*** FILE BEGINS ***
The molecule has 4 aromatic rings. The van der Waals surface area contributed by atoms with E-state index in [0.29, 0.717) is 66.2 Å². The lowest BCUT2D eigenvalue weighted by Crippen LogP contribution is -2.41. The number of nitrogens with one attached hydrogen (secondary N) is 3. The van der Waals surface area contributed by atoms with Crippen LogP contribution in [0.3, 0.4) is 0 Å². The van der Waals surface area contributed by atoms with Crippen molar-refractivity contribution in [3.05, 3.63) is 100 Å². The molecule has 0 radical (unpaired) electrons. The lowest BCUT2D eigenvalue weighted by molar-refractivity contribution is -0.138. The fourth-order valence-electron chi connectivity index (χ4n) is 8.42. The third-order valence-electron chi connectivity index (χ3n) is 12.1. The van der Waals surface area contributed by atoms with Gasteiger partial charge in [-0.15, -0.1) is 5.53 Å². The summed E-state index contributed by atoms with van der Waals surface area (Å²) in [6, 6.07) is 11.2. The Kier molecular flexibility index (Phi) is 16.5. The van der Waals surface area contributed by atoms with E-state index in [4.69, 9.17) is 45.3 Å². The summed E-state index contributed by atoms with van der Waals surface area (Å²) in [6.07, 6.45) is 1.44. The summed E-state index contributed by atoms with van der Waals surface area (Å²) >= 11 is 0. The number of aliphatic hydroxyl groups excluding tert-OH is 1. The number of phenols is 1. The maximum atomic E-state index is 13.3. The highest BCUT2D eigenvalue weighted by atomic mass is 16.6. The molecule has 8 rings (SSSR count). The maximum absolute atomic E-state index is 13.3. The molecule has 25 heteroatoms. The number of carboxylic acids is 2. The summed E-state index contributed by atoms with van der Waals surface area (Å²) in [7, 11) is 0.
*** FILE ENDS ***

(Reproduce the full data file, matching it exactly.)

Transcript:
The molecule has 4 aromatic rings. The van der Waals surface area contributed by atoms with E-state index in [0.29, 0.717) is 66.2 Å². The lowest BCUT2D eigenvalue weighted by Crippen LogP contribution is -2.41. The number of nitrogens with one attached hydrogen (secondary N) is 3. The van der Waals surface area contributed by atoms with Crippen LogP contribution in [0.3, 0.4) is 0 Å². The van der Waals surface area contributed by atoms with Crippen molar-refractivity contribution in [3.05, 3.63) is 100 Å². The molecule has 0 radical (unpaired) electrons. The lowest BCUT2D eigenvalue weighted by molar-refractivity contribution is -0.138. The fourth-order valence-electron chi connectivity index (χ4n) is 8.42. The third-order valence-electron chi connectivity index (χ3n) is 12.1. The van der Waals surface area contributed by atoms with Gasteiger partial charge in [-0.15, -0.1) is 5.53 Å². The summed E-state index contributed by atoms with van der Waals surface area (Å²) in [6, 6.07) is 11.2. The Kier molecular flexibility index (Phi) is 16.5. The van der Waals surface area contributed by atoms with E-state index in [4.69, 9.17) is 45.3 Å². The summed E-state index contributed by atoms with van der Waals surface area (Å²) in [6.07, 6.45) is 1.44. The summed E-state index contributed by atoms with van der Waals surface area (Å²) >= 11 is 0. The number of aliphatic hydroxyl groups excluding tert-OH is 1. The number of phenols is 1. The maximum atomic E-state index is 13.3. The highest BCUT2D eigenvalue weighted by atomic mass is 16.6. The molecule has 8 rings (SSSR count). The maximum absolute atomic E-state index is 13.3. The molecule has 25 heteroatoms. The number of carboxylic acids is 2. The summed E-state index contributed by atoms with van der Waals surface area (Å²) in [7, 11) is 0.